Preaching to Distraction

People walk in late.  They sneeze in funny ways.  At least five people stroll out to find the restroom.  A bee buzzes around an elderly woman’s head.  Her husband comes to her aid and then takes a little bow.  Teenagers laugh.  A cougher unwraps his lozenge.  He continues to cough.  The microphone performs its weekly feedback recital.  A Jay-Z ringtone blasts from the fourth row.

All the while, we preach.

If the distractions are too great, we might begin to feel like the musicians on the deck of the Titanic, providing background noise while everyone else is captivated by a more enthralling drama.  True, in-service distractions are usually not life and death issues.

But they just might sink a sermon.

As long as we preach to people, there will be distractions.  And it is futile to pretend that they don’t bother us from time to time.  That is not vanity.  Distractions bother us because what we are preaching is not a time-filler.  It is vitally important.

I view the Sunday morning sermon as central to the life of the church.  It is a weekly opportunity to have the entire body focused on one passage of Scripture together.  Distractions undermine that moment.  The sermon is also the culmination of a week’s worth of study, prayer and writing for the pastor.  That effort should not be wasted.

So how can we process the distractions* without alienating people or scrapping the sermon?

Pray against them

Beat distractions to the punch.  As I lead the congregation in prayer before the message I pray for the Lord to give us minds centered on his word.  I often acknowledge that distractions will come, but I pray that the Christ who is set before us would overcome the unfolding drama around us.

Provide a counter-distraction

It is helpful to teach listeners what to do with distractions. This is best done before Lady Antebellum’s latest heart-sick power ballad squawks from a ringer on full blast.  But we can’t always see that coming. However, we also can’t just hope that the congregation will recover from a diversion on its own.

When an obvious disturbance comes, I will often say in stride, “Everyone take your Bibles and look …”  It calls us to action and reminds us of where our attention should be without saying, “Hey, pay attention!”  That’s not a gimmick.  After all, the Bible is where our attention should be.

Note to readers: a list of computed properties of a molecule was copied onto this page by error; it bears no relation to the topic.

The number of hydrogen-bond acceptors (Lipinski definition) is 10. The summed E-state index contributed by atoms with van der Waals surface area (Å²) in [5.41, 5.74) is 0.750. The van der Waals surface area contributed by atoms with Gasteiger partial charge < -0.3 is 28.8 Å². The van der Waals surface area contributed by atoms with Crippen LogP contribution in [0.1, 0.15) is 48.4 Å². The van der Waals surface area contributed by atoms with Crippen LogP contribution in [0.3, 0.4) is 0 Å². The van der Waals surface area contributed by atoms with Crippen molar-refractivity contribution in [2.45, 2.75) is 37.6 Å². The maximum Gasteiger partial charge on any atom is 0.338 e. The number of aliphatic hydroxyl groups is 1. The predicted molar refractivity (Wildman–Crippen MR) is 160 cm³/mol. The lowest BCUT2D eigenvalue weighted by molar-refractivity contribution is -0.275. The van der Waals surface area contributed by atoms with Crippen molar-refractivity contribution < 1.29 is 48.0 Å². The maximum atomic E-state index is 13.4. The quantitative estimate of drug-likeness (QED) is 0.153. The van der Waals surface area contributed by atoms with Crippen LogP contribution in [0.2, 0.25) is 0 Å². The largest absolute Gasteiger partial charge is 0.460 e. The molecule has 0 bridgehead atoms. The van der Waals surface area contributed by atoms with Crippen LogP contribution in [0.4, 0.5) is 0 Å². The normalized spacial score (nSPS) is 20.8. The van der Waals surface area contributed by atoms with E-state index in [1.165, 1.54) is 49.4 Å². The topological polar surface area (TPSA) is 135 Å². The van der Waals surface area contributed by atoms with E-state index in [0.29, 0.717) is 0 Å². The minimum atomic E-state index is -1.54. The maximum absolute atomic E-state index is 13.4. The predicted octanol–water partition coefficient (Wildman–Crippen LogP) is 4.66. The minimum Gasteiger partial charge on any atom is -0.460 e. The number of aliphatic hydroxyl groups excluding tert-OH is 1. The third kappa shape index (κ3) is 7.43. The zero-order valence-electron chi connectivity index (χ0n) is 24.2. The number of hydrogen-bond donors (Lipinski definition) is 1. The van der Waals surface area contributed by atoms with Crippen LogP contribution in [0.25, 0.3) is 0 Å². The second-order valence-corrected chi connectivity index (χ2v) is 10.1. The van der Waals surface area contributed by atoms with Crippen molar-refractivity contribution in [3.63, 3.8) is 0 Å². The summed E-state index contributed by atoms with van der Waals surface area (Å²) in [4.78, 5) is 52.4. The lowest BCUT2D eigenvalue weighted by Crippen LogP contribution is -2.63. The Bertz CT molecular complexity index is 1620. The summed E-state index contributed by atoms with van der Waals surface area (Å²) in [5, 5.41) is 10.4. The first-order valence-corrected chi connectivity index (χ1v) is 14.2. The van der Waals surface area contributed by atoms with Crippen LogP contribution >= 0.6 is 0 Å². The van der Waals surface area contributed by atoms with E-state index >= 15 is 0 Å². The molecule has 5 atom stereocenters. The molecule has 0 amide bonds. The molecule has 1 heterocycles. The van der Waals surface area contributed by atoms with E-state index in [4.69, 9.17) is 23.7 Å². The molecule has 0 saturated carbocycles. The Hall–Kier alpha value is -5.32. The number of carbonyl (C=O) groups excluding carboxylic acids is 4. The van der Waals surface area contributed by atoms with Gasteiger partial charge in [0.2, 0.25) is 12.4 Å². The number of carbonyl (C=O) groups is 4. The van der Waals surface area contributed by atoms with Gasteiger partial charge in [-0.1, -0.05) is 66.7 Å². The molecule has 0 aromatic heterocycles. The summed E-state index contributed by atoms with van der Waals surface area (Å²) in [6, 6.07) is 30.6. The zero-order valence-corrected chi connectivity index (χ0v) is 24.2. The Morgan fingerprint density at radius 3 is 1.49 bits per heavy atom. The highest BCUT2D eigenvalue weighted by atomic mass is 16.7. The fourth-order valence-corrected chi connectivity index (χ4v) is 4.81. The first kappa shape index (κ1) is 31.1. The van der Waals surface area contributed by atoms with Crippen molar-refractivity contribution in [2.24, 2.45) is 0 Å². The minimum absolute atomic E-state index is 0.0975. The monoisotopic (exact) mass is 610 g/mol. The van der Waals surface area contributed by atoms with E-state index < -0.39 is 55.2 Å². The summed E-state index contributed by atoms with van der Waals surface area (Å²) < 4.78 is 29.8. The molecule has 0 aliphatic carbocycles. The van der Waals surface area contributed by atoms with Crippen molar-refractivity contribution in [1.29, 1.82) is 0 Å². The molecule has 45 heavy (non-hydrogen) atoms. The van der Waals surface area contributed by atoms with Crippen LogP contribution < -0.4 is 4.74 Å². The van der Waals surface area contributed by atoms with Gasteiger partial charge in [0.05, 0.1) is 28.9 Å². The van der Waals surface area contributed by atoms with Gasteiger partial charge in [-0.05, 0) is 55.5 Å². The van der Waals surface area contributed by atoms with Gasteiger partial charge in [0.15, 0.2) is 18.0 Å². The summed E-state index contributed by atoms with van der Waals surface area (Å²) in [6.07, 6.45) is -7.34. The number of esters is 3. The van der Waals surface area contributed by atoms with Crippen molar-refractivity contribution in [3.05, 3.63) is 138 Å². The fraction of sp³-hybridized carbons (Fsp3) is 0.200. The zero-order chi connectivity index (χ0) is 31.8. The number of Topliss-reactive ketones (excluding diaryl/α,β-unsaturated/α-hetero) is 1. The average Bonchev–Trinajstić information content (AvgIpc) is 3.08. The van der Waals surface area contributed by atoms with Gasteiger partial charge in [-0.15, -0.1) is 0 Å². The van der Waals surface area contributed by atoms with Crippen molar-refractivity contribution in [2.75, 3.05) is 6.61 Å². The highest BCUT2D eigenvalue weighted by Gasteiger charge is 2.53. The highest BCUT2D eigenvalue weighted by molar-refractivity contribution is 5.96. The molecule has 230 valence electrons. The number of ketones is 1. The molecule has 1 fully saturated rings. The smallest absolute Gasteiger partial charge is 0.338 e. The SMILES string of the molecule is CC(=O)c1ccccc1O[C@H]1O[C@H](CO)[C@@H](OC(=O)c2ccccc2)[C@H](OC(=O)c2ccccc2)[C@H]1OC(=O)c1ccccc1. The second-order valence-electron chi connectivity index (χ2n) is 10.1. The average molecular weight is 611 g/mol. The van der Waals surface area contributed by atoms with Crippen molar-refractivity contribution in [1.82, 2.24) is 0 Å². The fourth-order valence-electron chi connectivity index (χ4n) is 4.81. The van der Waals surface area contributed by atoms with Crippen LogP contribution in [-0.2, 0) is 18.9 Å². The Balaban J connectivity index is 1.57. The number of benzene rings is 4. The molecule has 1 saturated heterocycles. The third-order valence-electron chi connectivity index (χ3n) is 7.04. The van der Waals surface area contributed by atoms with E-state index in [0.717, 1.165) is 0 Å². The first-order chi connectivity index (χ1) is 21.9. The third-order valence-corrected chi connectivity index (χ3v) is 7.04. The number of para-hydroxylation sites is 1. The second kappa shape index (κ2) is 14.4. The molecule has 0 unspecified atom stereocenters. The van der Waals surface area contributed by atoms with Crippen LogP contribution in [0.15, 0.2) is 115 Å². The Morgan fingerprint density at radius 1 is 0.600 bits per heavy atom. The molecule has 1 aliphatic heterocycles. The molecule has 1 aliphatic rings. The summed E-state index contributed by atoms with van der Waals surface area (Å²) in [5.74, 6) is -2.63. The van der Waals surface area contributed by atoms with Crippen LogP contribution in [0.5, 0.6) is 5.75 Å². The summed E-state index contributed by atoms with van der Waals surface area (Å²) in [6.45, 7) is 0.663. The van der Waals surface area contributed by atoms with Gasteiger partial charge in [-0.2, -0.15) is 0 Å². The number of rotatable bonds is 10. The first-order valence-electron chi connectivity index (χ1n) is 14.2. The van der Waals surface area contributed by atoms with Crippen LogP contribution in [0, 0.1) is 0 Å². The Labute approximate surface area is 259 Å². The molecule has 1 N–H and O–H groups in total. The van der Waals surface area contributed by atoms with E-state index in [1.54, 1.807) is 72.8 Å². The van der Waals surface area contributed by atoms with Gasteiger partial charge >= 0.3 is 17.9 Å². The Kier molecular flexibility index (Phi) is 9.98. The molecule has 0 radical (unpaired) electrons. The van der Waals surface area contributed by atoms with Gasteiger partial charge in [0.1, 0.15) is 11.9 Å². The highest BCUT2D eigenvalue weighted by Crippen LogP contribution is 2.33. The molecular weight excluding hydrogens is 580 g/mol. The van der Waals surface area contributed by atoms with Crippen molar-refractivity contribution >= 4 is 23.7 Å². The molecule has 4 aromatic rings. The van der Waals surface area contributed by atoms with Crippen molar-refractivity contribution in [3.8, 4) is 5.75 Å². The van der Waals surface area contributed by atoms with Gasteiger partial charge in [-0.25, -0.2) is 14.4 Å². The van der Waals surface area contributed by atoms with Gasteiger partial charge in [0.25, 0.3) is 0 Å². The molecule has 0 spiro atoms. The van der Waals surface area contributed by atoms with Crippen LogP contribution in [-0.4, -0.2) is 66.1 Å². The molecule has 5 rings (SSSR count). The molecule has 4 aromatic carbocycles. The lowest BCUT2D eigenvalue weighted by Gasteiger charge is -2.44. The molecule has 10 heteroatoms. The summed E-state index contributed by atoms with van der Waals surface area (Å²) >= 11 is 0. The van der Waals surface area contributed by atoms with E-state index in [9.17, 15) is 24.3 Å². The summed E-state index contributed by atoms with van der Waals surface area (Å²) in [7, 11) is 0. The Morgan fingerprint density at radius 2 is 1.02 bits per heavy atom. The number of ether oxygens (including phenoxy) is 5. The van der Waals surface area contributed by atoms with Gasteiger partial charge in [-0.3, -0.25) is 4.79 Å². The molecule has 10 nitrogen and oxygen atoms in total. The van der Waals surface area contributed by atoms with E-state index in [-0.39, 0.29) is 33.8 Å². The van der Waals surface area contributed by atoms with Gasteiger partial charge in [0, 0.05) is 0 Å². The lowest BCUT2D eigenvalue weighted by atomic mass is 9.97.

Preach Better

Boring sermons are brutal.  Don’t be brutal to your listeners.  Have you ever been droned to death by an ill-prepared message that leaves you begging for something exciting to happen?  Anything will do.  In that context distractions can be a delight for us.  When the “drone attack” is beaten back by something unexpected from the crowd, faces break into broad smiles as bodies return to life.

They were desperate for rescue and Old Man Sweeney’s bee execution provided it.

Now, when I say “preach better” I don’t mean “song and dance.”  I don’t mean better graphics or mindless jokes.  I mean to work harder to make the content more gripping than any interruption could be.  Preach with an intensity that matches the reality we proclaim. Be fueled by the wonder of the Gospel and the majesty of God.  People are not easily distracted when they are watching something on fire.

Also, think about the flow of the message and allow for “on-ramps” — places for people to rejoin you after a more difficult section.  For example, maybe use an easily accessible illustration after launching a syntactical missile.  If they are not with you, then they are hunting for distractions.  And they will find them.

Preach as a pastor to real people 

We preach to people, not sermon-receptors.  People are imperfect and have attention spans that are not what they could be.  We love them anyway.  We want to help our listeners understand the word, and that process involves understanding them, distractions and all.

Above all else, let us believe that what we are preaching is the most important thing in the world, because it is.  Let’s preach it well, trusting the Holy Spirit to empower our preaching and their listening.

And give Old Man Sweeney a high five.  Those were some mad bee-killing skills.

 

* Minor distractions are in view.  If the building catches fire, promptly stop preaching and identify the exits.

4 thoughts on “Preaching to Distraction

  1. Hi John,

    If something major happens that requires care, like someone passing out or having chest pains, I have paused and called on appropriate people to help them (deacons or ushers). Depending on the conditions, I have called the congregation to pray as we care for the person in need. I can only remember this happening twice, to be honest. Recovering from that moment is a judgment call. It all depends on how serious the situation is. Say, if people are openly weeping over the episode, it calls for a drastic change in plans, to be sure.

  2. I once had this situation where someone collapsed seriously ill.

    We stopped. I prayed audibly for the person who was ill. We then all prayed silently.

    Eventually the person was taken out of the auditorium.

    I then said, “I know this is difficult, but I believe God has important things to say through His Word to us this morning. By God’s grace we’re going to try and carry on…”

  3. Thanks Tim and Colin. That’s how I have handled it myself. There are some situations where there’s no point in trying to press on because everyone is so distracted until the situation is resolved. Great post.

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